Tankless heater flow rate vs. pex elbows


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Old 03-01-20, 11:58 AM
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Tankless heater flow rate vs. pex elbows

Thank you in advance for your replies to this question.

Last week I had a brand new AO Smith ATI-540 installed, and I notice that when I turn on the hot water at two bathroom sinks and then in the shower, the streams coming out of the two sinks visibly sags. Note that the same experiment with only cold water does not produce the same result.

So I'm wondering if anyone here can provide a candid answer as to whether all these 90-degree elbows in the PEX going in and out of the water heater may be causing a lower-than-advertised flow rate.

Thanks again.

 
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03-01-20, 02:55 PM
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I doubt the 90's are affecting your flow as you describe, I'm sure they are having some effect, just not the cause of the large drop at the sinks/shower. I would suspect that the new on-demand water heater has a flow restrictor that is preventing the water from going too fast past the heat exchanger. If the flow is too fast the heater cannot heat the water enough and you end up with lukewarm water which is no fun in the shower. I see on-demand heaters do this all the time, but typically they are point of use heaters.

Is that 3/4" PEX or 1/2"?
 
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Old 03-01-20, 02:36 PM
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90° fittings are the worst for flow. The mass of water heading down the pipe must almost slam to a stop, then get going in another direction. It's particularly worse for PEX as it's fittings go inside the nominal pipe diameter and restrict the flow. In the picture below you can see how much smaller the inside a PEX fitting can be, much less than the pipe's diameter.

 
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Old 03-01-20, 02:55 PM
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I doubt the 90's are affecting your flow as you describe, I'm sure they are having some effect, just not the cause of the large drop at the sinks/shower. I would suspect that the new on-demand water heater has a flow restrictor that is preventing the water from going too fast past the heat exchanger. If the flow is too fast the heater cannot heat the water enough and you end up with lukewarm water which is no fun in the shower. I see on-demand heaters do this all the time, but typically they are point of use heaters.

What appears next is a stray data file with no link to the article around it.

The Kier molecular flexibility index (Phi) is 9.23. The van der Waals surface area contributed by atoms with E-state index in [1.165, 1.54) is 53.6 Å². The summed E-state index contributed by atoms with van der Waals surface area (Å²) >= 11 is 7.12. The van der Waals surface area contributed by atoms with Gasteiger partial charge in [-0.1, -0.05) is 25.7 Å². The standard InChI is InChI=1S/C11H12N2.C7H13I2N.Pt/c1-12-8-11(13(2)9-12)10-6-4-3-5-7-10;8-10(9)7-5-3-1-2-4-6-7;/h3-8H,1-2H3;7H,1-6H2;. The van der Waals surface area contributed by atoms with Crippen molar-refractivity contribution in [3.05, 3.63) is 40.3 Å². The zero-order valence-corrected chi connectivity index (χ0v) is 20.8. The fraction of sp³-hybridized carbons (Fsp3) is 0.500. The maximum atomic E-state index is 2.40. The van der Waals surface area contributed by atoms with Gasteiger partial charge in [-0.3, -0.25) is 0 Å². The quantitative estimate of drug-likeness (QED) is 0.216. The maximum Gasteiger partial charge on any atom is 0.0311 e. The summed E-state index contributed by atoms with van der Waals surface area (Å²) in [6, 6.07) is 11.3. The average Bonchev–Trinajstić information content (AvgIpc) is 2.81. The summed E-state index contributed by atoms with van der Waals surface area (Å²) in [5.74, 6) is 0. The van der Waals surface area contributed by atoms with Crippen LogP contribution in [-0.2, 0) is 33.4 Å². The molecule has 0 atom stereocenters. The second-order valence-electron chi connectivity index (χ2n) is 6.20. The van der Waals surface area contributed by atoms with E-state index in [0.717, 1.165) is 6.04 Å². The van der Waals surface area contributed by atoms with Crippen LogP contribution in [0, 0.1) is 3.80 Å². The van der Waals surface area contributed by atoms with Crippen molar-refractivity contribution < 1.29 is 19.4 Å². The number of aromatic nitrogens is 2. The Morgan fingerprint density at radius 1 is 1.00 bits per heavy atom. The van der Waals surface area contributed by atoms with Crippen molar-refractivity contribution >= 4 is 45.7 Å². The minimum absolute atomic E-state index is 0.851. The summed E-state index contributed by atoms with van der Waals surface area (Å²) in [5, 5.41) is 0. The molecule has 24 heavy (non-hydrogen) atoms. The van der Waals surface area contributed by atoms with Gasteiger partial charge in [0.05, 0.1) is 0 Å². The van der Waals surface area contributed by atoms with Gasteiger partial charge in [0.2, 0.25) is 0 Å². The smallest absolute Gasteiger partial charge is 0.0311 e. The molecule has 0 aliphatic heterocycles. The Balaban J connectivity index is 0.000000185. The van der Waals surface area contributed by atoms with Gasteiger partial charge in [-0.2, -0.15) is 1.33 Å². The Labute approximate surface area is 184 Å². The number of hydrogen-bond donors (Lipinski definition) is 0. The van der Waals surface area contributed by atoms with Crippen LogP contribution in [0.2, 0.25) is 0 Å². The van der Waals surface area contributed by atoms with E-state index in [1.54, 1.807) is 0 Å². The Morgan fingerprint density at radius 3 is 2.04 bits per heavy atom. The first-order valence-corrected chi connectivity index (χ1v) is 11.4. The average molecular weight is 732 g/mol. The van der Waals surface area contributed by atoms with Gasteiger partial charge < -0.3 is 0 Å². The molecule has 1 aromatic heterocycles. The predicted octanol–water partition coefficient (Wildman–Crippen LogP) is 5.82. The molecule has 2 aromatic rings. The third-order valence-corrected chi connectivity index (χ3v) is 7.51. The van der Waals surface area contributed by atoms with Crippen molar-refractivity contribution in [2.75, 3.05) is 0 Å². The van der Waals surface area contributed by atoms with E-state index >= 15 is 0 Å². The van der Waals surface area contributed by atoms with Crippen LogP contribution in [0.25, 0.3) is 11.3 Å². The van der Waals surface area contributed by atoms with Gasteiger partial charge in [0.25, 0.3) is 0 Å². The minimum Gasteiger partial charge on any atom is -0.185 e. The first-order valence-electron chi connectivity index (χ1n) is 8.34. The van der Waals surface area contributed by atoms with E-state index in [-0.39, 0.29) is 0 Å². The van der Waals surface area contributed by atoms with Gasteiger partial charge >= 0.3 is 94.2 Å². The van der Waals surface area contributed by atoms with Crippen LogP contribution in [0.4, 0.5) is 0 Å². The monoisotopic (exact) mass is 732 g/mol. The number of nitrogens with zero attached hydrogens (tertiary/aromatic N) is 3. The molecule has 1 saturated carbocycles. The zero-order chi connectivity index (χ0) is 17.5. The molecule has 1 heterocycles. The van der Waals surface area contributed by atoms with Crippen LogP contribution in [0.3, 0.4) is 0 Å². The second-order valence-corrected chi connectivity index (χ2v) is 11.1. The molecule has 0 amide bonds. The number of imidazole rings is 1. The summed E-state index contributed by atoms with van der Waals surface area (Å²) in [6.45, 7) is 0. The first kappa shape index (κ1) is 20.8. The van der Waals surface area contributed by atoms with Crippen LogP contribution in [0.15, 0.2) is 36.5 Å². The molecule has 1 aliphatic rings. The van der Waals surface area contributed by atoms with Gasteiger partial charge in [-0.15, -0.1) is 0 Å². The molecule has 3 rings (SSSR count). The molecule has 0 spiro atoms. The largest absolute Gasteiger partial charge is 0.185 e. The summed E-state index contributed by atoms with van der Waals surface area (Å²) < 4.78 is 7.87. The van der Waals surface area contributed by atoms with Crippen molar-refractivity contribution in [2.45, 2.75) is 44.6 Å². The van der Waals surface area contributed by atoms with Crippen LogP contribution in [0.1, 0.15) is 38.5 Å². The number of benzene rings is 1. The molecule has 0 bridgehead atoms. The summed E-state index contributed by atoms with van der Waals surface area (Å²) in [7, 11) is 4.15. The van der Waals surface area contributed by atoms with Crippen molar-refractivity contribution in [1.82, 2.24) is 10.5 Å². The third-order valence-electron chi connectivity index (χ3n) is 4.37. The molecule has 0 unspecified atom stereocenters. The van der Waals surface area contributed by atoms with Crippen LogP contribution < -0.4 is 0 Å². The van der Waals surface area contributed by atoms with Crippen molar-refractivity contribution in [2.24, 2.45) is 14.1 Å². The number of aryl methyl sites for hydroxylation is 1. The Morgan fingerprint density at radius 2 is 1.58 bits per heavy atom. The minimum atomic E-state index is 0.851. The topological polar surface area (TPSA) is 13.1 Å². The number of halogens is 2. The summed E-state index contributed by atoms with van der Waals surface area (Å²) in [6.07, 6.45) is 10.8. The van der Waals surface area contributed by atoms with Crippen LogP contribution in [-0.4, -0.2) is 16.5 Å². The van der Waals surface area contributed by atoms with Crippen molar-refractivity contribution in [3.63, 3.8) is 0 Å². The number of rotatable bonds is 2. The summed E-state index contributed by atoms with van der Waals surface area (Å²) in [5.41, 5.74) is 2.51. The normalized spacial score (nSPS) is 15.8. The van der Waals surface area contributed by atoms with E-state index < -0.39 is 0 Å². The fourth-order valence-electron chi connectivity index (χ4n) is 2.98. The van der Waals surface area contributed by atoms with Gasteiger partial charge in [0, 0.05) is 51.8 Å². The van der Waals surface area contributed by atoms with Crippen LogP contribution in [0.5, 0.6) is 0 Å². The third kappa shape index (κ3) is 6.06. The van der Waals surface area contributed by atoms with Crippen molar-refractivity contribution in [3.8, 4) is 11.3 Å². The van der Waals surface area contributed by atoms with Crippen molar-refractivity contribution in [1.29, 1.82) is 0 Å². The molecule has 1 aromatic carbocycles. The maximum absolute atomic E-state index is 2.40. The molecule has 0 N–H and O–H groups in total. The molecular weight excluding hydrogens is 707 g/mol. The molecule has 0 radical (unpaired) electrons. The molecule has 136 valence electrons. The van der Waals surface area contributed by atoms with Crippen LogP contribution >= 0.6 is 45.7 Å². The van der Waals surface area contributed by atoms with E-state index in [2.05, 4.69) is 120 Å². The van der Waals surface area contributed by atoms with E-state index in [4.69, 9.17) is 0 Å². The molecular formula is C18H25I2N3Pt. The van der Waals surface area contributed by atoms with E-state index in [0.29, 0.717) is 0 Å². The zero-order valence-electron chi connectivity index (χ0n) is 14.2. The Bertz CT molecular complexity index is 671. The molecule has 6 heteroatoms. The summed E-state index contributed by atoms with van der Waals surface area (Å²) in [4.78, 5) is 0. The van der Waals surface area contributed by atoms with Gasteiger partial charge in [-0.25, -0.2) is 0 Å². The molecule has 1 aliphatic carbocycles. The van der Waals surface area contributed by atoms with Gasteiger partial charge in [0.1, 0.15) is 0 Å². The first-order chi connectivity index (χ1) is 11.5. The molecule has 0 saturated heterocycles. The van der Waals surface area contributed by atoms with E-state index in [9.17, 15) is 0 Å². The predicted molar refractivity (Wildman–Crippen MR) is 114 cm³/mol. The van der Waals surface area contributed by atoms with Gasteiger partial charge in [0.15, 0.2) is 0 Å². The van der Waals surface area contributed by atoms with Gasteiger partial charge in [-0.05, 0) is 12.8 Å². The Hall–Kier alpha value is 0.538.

Is that 3/4" PEX or 1/2"?
 
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Old 03-01-20, 04:16 PM
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Thanks, gents. The pex you see is 1/2 inch. The tankless unit replaced a 40 gallon heater hooked up to 1/2 inch copper. So no change there ...

​​​​​​As a point of interest, the tub faucet max flow is 5.3 gpm and the sink faucets are each 1.2 gpm. Max flow on the ATI-540 is supposed to be 10gpm. I wonder if what I'm observing is simply a result of running three faucets in the same bathroom...
 
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Old 03-12-20, 12:45 PM
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To anyone who may be interested: a closer examination of the user's manual that came with the ATI-540 revealed that the flow rate very much depends on the temperature of the water coming into the house, as well as on the temperature that the heater is set to. See attached screen shot. So, if the temperature of the water supply is 70 degrees, the ATI-540 can produce hot water at the advertised rate of 10 GPM. But, if the water supply is at 40 degrees (and here in Rhode Island, it's probably somewhat colder than that), then the rate drops to slightly more than 6 GPM. These rates apply IF the water heater is set to 100 degrees. The rates drop if the heater is set any hotter. My heater is set to the standard 120 degrees, so even if the water supply was 70 degrees, my max flow would be slightly less than 8 GPM.

In conclusion, these observations would have been very interesting to consider prior to spending $3400 on getting this unit installed. Shame on me!
 
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Old 03-12-20, 04:27 PM
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That is how on demand heaters operate. They all suffer from that limitation. It's one of the trade-offs for the energy saving.
 
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Old 03-13-20, 05:13 AM
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The graph from the AOSmith manual shown above contains an error in the sentence at the bottom. The maximum flow rate at 8 GPM occurs at set temperature of 120 degrees, not 130 degrees. At 130 degrees set temperature, the maximum flow rate is less than 6.3 GPM.
 
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Old 03-16-20, 10:07 AM
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I suspect that any flow issues aren't so much because of the 90 degree ells, but more because of the 1/2" pipe entering and leaving the heater. Water heaters of all types typically are fed with 3/4" pipe and the downside 3/4" branch is split and reduced to 1/2" to feed separate hot water needs.
 
 

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